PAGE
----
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Wellspotted
Nov. 22, 2011, 02:11 PM
I have watched a few hunter/jumper shows here this past year and came home with a question:

Why do almost all the horses wear standing martingales in the O/F classes? I did not see any running martingales at all, and I don't think I saw a single horse go without a standing martingale.

Is it just a local fashion, maybe?

Just curious. I did hunters as a child and none of our lesson horses wore martingales. Now, in the local dressage world, of course, martingales are not allowed, except for hunter riders visiting "our" world for barn/schooling shows where we want them to feel at home 'til they find their feet in the new world! ;)

BAC
Nov. 22, 2011, 02:25 PM
Running martingales are not allowed in the hunters, ever. It is mostly a combination of that is what is allowed and fashion as far as the standing martingale, I think a lot of people just consider it part of traditional hunter turnout, although its perfectly acceptable not to wear one. Personally I prefer not using one unless its needed.

BAC
Nov. 22, 2011, 02:26 PM
Now, in the local dressage world, of course, martingales are now allowed,

What? Martingales are allowed in dressage? :eek: That's news to me, when did this happen.

pryme_thyme
Nov. 22, 2011, 02:26 PM
Running martingales are not allowed in the hunters, ever. It is mostly a combination of that is what is allowed and fashion as far as the standing martingale, I think a lot of people just consider it part of traditional hunter turnout, although its perfectly acceptable not to wear one. Personally I prefer not using one unless its needed.

Agreed!

chunky munky
Nov. 22, 2011, 02:28 PM
Because they look nice.

betonblackjack
Nov. 22, 2011, 02:36 PM
I think it is mostly "the thing" to do, but I haven't shown a hunter in a martingale in years. I'd just prefer not to if they don't need it.

AmmyByNature
Nov. 22, 2011, 02:39 PM
What they said. They look nice.

I ride my young horse in a martingale because I like the little feeling of extra security and because I don't ride as well as my pro does. My pro rides my young horse at home with no martingale. At shows, however, my young horse jumps in a standing martingale.

hequestrian
Nov. 22, 2011, 02:40 PM
I think that a lot of people use them for fashion. My trainer sends some of her kids around with them for a grab strap but as you are probably referring to riders of all ages I think a lot of people just like the look. I think they are a pain as you can't use them in the flat classes and have to take them off generally I believe... So unless a horse needs one I would rather not use one.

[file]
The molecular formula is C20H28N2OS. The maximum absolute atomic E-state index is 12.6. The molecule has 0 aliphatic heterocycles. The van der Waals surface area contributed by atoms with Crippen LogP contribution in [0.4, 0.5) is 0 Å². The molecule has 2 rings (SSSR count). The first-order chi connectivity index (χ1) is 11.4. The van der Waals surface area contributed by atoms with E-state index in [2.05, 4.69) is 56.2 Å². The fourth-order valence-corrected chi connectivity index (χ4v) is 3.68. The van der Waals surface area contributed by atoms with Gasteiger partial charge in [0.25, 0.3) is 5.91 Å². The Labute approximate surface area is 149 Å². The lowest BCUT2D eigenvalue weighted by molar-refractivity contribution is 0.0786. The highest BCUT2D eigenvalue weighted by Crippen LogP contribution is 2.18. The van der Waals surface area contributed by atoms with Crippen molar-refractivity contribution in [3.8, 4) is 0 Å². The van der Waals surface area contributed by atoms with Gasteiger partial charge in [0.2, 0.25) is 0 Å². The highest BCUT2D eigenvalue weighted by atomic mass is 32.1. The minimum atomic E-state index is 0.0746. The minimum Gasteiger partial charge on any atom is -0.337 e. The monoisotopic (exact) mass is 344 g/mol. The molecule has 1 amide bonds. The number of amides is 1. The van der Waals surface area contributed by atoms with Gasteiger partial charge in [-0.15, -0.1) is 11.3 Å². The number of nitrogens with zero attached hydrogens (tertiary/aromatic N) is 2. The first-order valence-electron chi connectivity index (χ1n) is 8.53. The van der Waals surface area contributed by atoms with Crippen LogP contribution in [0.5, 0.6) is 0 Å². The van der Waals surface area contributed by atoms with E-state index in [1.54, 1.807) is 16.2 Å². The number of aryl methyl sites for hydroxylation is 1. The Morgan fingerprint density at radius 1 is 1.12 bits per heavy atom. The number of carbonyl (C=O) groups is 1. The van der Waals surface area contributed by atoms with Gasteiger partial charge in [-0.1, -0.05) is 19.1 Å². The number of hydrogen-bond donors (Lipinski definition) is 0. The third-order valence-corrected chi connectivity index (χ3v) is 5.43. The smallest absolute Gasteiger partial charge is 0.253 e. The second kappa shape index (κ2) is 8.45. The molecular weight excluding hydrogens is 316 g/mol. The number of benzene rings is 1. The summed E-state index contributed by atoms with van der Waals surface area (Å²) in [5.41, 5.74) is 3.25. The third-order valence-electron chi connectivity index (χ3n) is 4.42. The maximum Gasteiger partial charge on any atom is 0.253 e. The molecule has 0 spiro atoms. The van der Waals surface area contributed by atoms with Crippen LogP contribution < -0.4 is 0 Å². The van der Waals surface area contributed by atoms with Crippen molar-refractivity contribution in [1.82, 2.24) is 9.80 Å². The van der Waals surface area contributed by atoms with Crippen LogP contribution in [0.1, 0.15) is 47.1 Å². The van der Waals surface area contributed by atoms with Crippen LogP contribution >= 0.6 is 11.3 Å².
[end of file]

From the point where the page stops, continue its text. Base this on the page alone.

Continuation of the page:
wendy
Nov. 22, 2011, 02:41 PM
it's just to fit "the look". Hunters is a lot about fashion.
I've always found it weird myself, since standing martingales restrict the head and shouldn't ever be used over fences. You may notice that in other jumping venues no one uses standing martingales- they are often banned for safety reasons. Not just jumping, but trails too, a standing martingale can turn a simple stumble into a deadly fall.

AmmyByNature
Nov. 22, 2011, 02:44 PM
it's just to fit "the look". Hunters is a lot about fashion.
I've always found it weird myself, since standing martingales restrict the head and shouldn't ever be used over fences. You may notice that in other jumping venues no one uses standing martingales- they are often banned for safety reasons. Not just jumping, but trails too, a standing martingale can turn a simple stumble into a deadly fall.

Not when adjusted correctly. I challenge you to find a top hunter who has ever once touched the limits of his standing martingale over a fence.

They can be adjusted too short, of course. But no hunter is going to get used if it is clearly straining at the end of a too-tight standing martingale.

Gloria
Nov. 22, 2011, 02:47 PM
Martingales are not allowed in USEF sanctioned dressage shows. Some local schooling shows might allow them.

BAC
Nov. 22, 2011, 03:40 PM
Martingales are not allowed in USEF sanctioned dressage shows. Some local schooling shows might allow them.

Thanks, I have never seen them used even in local shows but then again I haven't been to a dressage show in ages.

I am surprised everyone thinks standing martingales "look nicer" - I have nothing against their look but I think a horse without one looks even more attractive. The simpler the better IMO.

moonriverfarm
Nov. 22, 2011, 03:47 PM
Fashion statement. Which makes me a little :confused:, seeing as fashion should not matter. Hunters are not like they were in the good old days, but that is another thread.

Lazy-Pony
Nov. 22, 2011, 04:00 PM